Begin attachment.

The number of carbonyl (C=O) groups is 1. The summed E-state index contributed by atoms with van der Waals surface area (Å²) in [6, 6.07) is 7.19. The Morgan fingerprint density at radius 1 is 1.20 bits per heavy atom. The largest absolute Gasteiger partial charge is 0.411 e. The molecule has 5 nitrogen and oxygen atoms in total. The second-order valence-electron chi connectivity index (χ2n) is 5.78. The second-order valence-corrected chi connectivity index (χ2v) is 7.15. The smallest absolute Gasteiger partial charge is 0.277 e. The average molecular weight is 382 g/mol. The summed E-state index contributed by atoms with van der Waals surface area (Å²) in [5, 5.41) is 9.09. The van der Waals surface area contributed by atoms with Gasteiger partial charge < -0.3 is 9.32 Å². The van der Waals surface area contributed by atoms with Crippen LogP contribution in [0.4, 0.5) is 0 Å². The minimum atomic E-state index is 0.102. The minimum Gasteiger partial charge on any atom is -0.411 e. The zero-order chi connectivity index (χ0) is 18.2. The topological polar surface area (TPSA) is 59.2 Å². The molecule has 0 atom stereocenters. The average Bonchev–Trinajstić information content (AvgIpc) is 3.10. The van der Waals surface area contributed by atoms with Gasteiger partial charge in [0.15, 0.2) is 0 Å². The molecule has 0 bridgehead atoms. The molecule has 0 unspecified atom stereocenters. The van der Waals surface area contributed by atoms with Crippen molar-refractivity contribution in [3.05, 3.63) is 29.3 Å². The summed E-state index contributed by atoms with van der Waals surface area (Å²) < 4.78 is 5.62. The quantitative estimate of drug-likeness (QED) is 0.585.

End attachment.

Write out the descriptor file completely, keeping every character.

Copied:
The number of carbonyl (C=O) groups is 1. The summed E-state index contributed by atoms with van der Waals surface area (Å²) in [6, 6.07) is 7.19. The Morgan fingerprint density at radius 1 is 1.20 bits per heavy atom. The largest absolute Gasteiger partial charge is 0.411 e. The molecule has 5 nitrogen and oxygen atoms in total. The second-order valence-electron chi connectivity index (χ2n) is 5.78. The second-order valence-corrected chi connectivity index (χ2v) is 7.15. The smallest absolute Gasteiger partial charge is 0.277 e. The average molecular weight is 382 g/mol. The summed E-state index contributed by atoms with van der Waals surface area (Å²) in [5, 5.41) is 9.09. The van der Waals surface area contributed by atoms with Gasteiger partial charge < -0.3 is 9.32 Å². The van der Waals surface area contributed by atoms with Crippen LogP contribution in [0.4, 0.5) is 0 Å². The minimum atomic E-state index is 0.102. The minimum Gasteiger partial charge on any atom is -0.411 e. The zero-order chi connectivity index (χ0) is 18.2. The topological polar surface area (TPSA) is 59.2 Å². The molecule has 0 atom stereocenters. The average Bonchev–Trinajstić information content (AvgIpc) is 3.10. The van der Waals surface area contributed by atoms with Gasteiger partial charge in [0.15, 0.2) is 0 Å². The molecule has 0 bridgehead atoms. The molecule has 0 unspecified atom stereocenters. The van der Waals surface area contributed by atoms with Crippen molar-refractivity contribution in [3.05, 3.63) is 29.3 Å². The summed E-state index contributed by atoms with van der Waals surface area (Å²) < 4.78 is 5.62. The quantitative estimate of drug-likeness (QED) is 0.585.